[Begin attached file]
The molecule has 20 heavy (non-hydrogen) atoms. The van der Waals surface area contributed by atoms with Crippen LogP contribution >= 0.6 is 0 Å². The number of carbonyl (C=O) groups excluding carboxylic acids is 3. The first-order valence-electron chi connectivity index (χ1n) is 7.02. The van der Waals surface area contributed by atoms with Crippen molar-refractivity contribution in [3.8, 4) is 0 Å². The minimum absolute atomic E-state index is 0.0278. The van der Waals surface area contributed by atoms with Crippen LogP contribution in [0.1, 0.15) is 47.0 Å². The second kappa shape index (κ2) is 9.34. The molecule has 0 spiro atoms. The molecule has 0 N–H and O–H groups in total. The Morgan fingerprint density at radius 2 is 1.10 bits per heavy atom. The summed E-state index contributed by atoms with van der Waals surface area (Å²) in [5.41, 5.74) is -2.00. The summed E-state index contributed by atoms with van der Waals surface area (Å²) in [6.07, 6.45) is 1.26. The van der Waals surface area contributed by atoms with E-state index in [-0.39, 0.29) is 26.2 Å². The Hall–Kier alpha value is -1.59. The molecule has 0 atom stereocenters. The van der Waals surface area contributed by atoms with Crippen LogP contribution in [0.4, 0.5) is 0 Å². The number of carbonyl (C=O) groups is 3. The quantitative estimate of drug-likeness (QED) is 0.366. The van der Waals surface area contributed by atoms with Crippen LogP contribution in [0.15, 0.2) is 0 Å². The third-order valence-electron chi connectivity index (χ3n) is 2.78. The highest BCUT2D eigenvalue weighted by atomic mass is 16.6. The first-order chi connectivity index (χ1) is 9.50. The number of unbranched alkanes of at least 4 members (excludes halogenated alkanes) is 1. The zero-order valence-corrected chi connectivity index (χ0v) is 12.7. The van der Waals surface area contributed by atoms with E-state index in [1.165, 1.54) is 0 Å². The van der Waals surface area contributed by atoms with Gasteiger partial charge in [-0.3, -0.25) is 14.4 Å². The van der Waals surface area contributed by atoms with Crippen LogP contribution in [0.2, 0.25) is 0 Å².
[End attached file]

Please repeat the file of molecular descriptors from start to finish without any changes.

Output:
The molecule has 20 heavy (non-hydrogen) atoms. The van der Waals surface area contributed by atoms with Crippen LogP contribution >= 0.6 is 0 Å². The number of carbonyl (C=O) groups excluding carboxylic acids is 3. The first-order valence-electron chi connectivity index (χ1n) is 7.02. The van der Waals surface area contributed by atoms with Crippen molar-refractivity contribution in [3.8, 4) is 0 Å². The minimum absolute atomic E-state index is 0.0278. The van der Waals surface area contributed by atoms with Crippen LogP contribution in [0.1, 0.15) is 47.0 Å². The second kappa shape index (κ2) is 9.34. The molecule has 0 spiro atoms. The molecule has 0 N–H and O–H groups in total. The Morgan fingerprint density at radius 2 is 1.10 bits per heavy atom. The summed E-state index contributed by atoms with van der Waals surface area (Å²) in [5.41, 5.74) is -2.00. The summed E-state index contributed by atoms with van der Waals surface area (Å²) in [6.07, 6.45) is 1.26. The van der Waals surface area contributed by atoms with E-state index in [-0.39, 0.29) is 26.2 Å². The Hall–Kier alpha value is -1.59. The molecule has 0 atom stereocenters. The van der Waals surface area contributed by atoms with Crippen LogP contribution in [0.4, 0.5) is 0 Å². The number of carbonyl (C=O) groups is 3. The quantitative estimate of drug-likeness (QED) is 0.366. The van der Waals surface area contributed by atoms with Crippen LogP contribution in [0.15, 0.2) is 0 Å². The third-order valence-electron chi connectivity index (χ3n) is 2.78. The highest BCUT2D eigenvalue weighted by atomic mass is 16.6. The first-order chi connectivity index (χ1) is 9.50. The number of unbranched alkanes of at least 4 members (excludes halogenated alkanes) is 1. The zero-order valence-corrected chi connectivity index (χ0v) is 12.7. The van der Waals surface area contributed by atoms with E-state index in [1.165, 1.54) is 0 Å². The van der Waals surface area contributed by atoms with Gasteiger partial charge in [-0.3, -0.25) is 14.4 Å². The van der Waals surface area contributed by atoms with Crippen LogP contribution in [0.2, 0.25) is 0 Å².